PerThreadLifetimeManager Dispose of registrations

Mar 12, 2014 at 5:54 PM
I have a windows service that reads a queue and for each item in the queue it gets the current command and creates a task to run it.

The problem is that to do so I use some registrations with the Per Thread Lifetime Manager, this way for example the DbContext doesn't raise any errors.

but when the task completes, the thread returns to the threadPool, and all of the registrations per thread stays in memory.

All I want is to dispose the registrations after the task is executed.


To to so I created a new PerThreadLifetimeManager that doesn't use the [ThreadStatic] because once you're not in the thread you can't access the property anymore
public class PerThreadLifetimeManager : LifetimeManager
    {
        protected static Dictionary<int, Dictionary<Guid,object>> values;
        protected readonly Guid key;

        public PerThreadLifetimeManager()
        {
            this.key = Guid.NewGuid();
        }
        public override object GetValue()
        {
            PerThreadLifetimeManager.EnsureValues();
            if (values.ContainsKey(System.Threading.Thread.CurrentThread.ManagedThreadId))
            {
                Dictionary<Guid, object> result;
                PerThreadLifetimeManager.values.TryGetValue(System.Threading.Thread.CurrentThread.ManagedThreadId, out result);
                if (result.ContainsKey(key))
                {
                    return result[key];
                }
            }
            return null;
        }

        public override void SetValue(object newValue)
        {
            PerThreadLifetimeManager.EnsureValues();

            if (!values.ContainsKey(System.Threading.Thread.CurrentThread.ManagedThreadId) || values[System.Threading.Thread.CurrentThread.ManagedThreadId] == null)
            {
                PerThreadLifetimeManager.values[System.Threading.Thread.CurrentThread.ManagedThreadId] = new Dictionary<Guid, object>();
            }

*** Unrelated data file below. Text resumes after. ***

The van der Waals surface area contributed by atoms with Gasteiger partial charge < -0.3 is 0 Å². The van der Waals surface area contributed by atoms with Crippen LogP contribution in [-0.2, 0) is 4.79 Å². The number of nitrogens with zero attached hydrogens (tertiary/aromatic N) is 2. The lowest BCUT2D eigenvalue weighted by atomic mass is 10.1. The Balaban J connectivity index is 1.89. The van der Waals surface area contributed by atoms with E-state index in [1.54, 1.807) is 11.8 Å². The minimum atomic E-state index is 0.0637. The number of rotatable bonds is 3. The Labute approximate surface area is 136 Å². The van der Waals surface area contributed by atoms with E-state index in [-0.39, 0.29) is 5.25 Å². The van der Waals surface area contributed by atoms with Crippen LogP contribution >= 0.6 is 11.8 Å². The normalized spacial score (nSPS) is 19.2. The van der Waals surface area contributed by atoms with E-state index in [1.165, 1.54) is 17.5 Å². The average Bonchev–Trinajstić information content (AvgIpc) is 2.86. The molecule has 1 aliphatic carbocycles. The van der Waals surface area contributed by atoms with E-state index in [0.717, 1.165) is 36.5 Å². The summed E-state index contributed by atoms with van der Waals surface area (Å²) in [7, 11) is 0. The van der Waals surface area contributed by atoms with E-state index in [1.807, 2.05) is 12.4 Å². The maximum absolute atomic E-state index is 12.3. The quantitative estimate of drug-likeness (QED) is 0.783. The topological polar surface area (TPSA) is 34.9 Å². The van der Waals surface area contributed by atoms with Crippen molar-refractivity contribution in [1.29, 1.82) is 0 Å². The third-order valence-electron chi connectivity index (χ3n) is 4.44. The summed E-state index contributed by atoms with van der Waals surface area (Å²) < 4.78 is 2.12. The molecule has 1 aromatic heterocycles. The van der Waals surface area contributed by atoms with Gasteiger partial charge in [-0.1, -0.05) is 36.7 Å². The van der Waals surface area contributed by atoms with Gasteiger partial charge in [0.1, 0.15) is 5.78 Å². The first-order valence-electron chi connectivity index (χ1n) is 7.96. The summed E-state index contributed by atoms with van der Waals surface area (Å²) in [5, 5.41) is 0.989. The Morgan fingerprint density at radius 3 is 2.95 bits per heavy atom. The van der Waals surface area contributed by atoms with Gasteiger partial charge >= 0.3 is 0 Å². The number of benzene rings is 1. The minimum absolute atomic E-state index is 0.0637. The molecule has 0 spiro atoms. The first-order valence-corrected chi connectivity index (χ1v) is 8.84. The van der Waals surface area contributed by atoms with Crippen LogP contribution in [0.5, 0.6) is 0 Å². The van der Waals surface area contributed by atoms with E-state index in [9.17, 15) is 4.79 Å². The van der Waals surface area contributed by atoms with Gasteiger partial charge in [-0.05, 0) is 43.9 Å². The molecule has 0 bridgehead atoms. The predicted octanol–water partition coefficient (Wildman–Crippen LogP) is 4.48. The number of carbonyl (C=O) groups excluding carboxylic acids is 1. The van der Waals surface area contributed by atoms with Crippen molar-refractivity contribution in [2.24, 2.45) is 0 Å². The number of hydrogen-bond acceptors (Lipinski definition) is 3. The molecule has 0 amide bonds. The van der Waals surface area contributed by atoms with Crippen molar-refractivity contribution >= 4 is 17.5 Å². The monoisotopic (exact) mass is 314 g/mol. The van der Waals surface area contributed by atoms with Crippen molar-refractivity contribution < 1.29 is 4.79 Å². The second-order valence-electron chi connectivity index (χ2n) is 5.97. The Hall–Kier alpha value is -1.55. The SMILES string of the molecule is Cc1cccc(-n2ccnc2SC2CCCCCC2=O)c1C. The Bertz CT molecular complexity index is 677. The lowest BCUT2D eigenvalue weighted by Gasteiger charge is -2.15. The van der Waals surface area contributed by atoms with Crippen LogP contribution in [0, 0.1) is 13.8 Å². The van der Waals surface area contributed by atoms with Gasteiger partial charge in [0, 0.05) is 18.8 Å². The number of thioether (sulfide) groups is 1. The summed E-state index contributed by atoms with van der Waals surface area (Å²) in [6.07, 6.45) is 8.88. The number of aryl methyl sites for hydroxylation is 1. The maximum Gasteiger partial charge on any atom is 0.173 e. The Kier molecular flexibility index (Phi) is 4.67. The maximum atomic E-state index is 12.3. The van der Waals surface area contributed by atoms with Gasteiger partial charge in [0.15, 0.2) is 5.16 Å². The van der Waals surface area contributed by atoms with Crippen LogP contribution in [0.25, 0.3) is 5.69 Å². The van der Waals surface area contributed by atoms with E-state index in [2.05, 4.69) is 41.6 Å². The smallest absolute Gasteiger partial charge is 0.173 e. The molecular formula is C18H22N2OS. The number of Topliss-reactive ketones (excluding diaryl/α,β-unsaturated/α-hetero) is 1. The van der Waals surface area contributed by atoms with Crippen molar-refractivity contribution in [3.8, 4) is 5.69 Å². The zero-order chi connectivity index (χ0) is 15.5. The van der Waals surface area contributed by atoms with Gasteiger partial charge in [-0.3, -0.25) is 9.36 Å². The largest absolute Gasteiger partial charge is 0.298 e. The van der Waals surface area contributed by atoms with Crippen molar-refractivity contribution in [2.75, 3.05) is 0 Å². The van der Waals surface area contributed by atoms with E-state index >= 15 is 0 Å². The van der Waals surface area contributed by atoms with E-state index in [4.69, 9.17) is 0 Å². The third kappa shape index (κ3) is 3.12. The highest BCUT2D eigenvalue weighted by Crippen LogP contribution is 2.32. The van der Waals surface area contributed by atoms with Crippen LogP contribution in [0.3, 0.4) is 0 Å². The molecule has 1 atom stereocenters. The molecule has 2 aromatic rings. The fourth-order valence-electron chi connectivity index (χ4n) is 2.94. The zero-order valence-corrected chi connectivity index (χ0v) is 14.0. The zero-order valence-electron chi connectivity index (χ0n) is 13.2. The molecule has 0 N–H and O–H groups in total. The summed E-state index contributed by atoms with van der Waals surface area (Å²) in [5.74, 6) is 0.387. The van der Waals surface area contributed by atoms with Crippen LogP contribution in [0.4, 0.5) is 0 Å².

if (values.ContainsKey(System.Threading.Thread.CurrentThread.ManagedThreadId) && values[System.Threading.Thread.CurrentThread.ManagedThreadId] != null)
            {
                var dic = PerThreadLifetimeManager.values[System.Threading.Thread.CurrentThread.ManagedThreadId];
                dic[key] = newValue;
            }
        }

        public override void RemoveValue()
        {
        }
        private static void EnsureValues()
        {
            if (PerThreadLifetimeManager.values == null)
            {
                PerThreadLifetimeManager.values = new Dictionary<int, Dictionary<Guid,object>>();
            }
            if (!values.ContainsKey(System.Threading.Thread.CurrentThread.ManagedThreadId))
            {
                values[System.Threading.Thread.CurrentThread.ManagedThreadId] = new Dictionary<Guid, object>();
            }
        }

        public static void ClearValues()
        {
            foreach (var item in values.SelectMany(x=>x.Value))
            {
                var disp = item.Value as IDisposable;
                if (disp != null)
                {
                    disp.Dispose();
                }
            }
            values = null;
        }
    }
And to dispose I created an Extension to the container
    public class PerThreadDisposeExtension : Microsoft.Practices.Unity.UnityContainerExtension,IDisposable
    {
        protected override void Initialize()
        {